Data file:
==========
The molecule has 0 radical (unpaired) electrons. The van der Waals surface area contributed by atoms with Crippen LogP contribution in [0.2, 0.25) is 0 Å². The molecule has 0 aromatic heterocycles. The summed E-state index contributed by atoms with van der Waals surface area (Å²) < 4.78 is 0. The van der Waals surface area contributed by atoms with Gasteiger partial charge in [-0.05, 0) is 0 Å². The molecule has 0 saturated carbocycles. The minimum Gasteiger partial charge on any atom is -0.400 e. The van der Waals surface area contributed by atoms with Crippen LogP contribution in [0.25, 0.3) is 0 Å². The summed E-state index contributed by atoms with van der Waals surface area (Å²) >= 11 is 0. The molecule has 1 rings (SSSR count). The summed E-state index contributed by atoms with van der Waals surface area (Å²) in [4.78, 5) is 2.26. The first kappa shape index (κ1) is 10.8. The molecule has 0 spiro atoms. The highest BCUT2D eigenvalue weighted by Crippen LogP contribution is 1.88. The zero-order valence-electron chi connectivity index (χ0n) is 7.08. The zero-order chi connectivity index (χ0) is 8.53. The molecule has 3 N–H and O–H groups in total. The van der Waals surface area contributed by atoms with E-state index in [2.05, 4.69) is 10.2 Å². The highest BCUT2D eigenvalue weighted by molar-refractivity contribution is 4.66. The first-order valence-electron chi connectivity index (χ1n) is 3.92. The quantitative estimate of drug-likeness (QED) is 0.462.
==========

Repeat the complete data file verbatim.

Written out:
The molecule has 0 radical (unpaired) electrons. The van der Waals surface area contributed by atoms with Crippen LogP contribution in [0.2, 0.25) is 0 Å². The molecule has 0 aromatic heterocycles. The summed E-state index contributed by atoms with van der Waals surface area (Å²) < 4.78 is 0. The van der Waals surface area contributed by atoms with Gasteiger partial charge in [-0.05, 0) is 0 Å². The molecule has 0 saturated carbocycles. The minimum Gasteiger partial charge on any atom is -0.400 e. The van der Waals surface area contributed by atoms with Crippen LogP contribution in [0.25, 0.3) is 0 Å². The summed E-state index contributed by atoms with van der Waals surface area (Å²) >= 11 is 0. The molecule has 1 rings (SSSR count). The summed E-state index contributed by atoms with van der Waals surface area (Å²) in [4.78, 5) is 2.26. The first kappa shape index (κ1) is 10.8. The molecule has 0 spiro atoms. The highest BCUT2D eigenvalue weighted by Crippen LogP contribution is 1.88. The zero-order valence-electron chi connectivity index (χ0n) is 7.08. The zero-order chi connectivity index (χ0) is 8.53. The molecule has 3 N–H and O–H groups in total. The van der Waals surface area contributed by atoms with E-state index in [2.05, 4.69) is 10.2 Å². The highest BCUT2D eigenvalue weighted by molar-refractivity contribution is 4.66. The first-order valence-electron chi connectivity index (χ1n) is 3.92. The quantitative estimate of drug-likeness (QED) is 0.462.